Volkswagen, which has been increasingly shifting its focus to electronic vehicles, says it will stop making gas-powered cars entirely in 2026.
Michael Jost, who heads strategy for the automaker, made the announcement at a conference at the company’s Wolfsburg, Germany headquarters Tuesday, saying “in the year 2026 will be the last product start on a combustion engine platform”.
A spokesperson confirmed to Reuters that the remarks meant the company will focus on electric cars instead.
That would put the company in direct competition with Elon Musk’s Tesla. Last month, Volkswagen announced plans for a €20,000 ($22,700) electric vehicle and said it was converting three of its German factories to focus on electric cars.
Volkswagen is the world’s largest carmaker, selling some 10.7 million vehicles last year. But a diesel emissions scandal in its Audi subsidiary in 2015 and shifting consumer habits have caused it to dramatically shift focus away from traditional vehicles. The company plans to make 50 million electric cars, but has not provided a timeline for that goal. Production on electric VWs will begin by the end of this year. By 2022, it expects to have 22 models available.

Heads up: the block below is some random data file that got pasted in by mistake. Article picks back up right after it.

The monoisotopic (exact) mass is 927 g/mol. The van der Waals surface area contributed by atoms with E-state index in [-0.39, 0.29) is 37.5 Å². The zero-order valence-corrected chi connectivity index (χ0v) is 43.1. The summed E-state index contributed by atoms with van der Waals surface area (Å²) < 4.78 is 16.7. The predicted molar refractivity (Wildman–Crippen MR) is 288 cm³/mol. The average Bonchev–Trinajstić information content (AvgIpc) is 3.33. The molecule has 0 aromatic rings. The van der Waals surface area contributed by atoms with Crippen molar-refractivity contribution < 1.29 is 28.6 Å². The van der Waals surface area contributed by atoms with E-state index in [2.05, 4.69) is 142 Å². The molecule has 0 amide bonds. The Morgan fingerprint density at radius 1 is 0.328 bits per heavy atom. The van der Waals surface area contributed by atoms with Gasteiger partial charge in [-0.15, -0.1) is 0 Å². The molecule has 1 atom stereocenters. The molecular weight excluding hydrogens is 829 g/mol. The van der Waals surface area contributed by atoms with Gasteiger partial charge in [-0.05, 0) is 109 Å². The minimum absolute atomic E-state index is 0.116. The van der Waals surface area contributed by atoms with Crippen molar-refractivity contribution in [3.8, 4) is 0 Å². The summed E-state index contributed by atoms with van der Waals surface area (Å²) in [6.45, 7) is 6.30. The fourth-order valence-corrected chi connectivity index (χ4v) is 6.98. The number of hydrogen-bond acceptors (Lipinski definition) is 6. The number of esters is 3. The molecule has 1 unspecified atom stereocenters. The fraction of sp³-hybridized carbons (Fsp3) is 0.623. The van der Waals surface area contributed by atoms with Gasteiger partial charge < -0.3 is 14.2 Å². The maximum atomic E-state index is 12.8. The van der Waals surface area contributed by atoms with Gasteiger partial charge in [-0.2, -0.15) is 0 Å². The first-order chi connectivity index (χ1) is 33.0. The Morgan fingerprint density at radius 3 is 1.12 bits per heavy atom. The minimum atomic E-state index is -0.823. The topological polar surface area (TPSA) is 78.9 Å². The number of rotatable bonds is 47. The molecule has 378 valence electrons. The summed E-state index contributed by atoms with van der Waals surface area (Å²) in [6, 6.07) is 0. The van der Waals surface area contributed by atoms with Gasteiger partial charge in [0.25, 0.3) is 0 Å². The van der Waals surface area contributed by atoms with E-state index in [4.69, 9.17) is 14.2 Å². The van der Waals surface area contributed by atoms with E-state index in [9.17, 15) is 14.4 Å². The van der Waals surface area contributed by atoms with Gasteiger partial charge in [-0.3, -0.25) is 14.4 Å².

It’s hardly alone. Other German carmakers have also entered the electric car market on the luxury side. In September, Audi started production on its e-tron and Mercedes-Benz unveiled its EQC model.